So we are ambassadors for Christ, since God is making his appeal through us; we entreat you on behalf of Christ, be reconciled to God. For our sake he made him to be sin who knew no sin, so that in him we might become the righteousness of God.
As we work together with him, we urge you also not to accept the grace of God in vain. For he says, “At an acceptable time I have listened to you, and on a day of salvation I have helped you.” See, now is the acceptable time; see, now is the day of salvation!
New Revised Standard Version, copyright 1989, by the National Council of the Churches of Christ in the United States of America. Used by permission. All rights reserved. USCCB approved.
It’s Ash Wednesday. We are, once again, invited into the Lenten practices of prayer, fasting and almsgiving. I really love being on a Catholic, Jesuit campus on Ash Wednesday. All the usual classes, meetings, sights, and sounds are going on—but then there’s this palpable sense of shared experience. There’s an unstated sense of our collective sinfulness—and shared redemption. Like Pope Francis has said of himself—we are loved sinners. And churches are so full on Ash Wednesday—what a gift!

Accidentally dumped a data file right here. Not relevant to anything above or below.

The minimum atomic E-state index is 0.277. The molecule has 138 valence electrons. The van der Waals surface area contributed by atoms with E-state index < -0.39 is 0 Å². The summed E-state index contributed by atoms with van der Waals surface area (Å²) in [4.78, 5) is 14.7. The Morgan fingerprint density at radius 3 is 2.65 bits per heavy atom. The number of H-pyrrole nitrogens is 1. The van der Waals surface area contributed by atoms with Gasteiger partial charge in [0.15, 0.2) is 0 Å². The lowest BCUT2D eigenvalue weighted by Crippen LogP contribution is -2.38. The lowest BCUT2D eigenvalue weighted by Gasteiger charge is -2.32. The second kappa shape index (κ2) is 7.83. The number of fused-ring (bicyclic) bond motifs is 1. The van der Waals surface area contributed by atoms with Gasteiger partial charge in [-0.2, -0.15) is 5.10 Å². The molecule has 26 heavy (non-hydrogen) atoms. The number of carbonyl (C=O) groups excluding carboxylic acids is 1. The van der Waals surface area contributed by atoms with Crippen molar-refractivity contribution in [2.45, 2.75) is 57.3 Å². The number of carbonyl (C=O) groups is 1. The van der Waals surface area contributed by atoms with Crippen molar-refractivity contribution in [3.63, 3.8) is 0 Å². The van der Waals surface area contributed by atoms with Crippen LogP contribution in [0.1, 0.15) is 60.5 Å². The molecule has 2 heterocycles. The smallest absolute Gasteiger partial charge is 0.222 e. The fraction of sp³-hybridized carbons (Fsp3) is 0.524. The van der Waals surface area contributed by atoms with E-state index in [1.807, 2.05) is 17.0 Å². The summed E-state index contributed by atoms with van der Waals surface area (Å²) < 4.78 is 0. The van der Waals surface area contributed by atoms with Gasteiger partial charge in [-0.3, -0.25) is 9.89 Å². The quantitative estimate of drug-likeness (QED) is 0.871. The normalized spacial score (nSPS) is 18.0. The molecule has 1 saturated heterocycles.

Today’s reading from Corinthians reminds us that we are ambassadors for Christ. I wonder what it would be like if each of us made a conscious decision this Lent, to reach out to someone that we don’t see at church at other times of the year? Not to guilt them back into returning, but as an expression of hospitality and welcome. Could God be calling each of us to be the face of mercy?
—Kristi Gonsalves-McCabe is the Chief of Staff in the Office of the Provost at Regis University.
God of mercy, please open my heart to those near me that are most in need of your tender embrace. Set my heart on fire with the desire to do your will. Amen.
—Kristi Gonsalves-McCabePlease share the Good Word with your friends!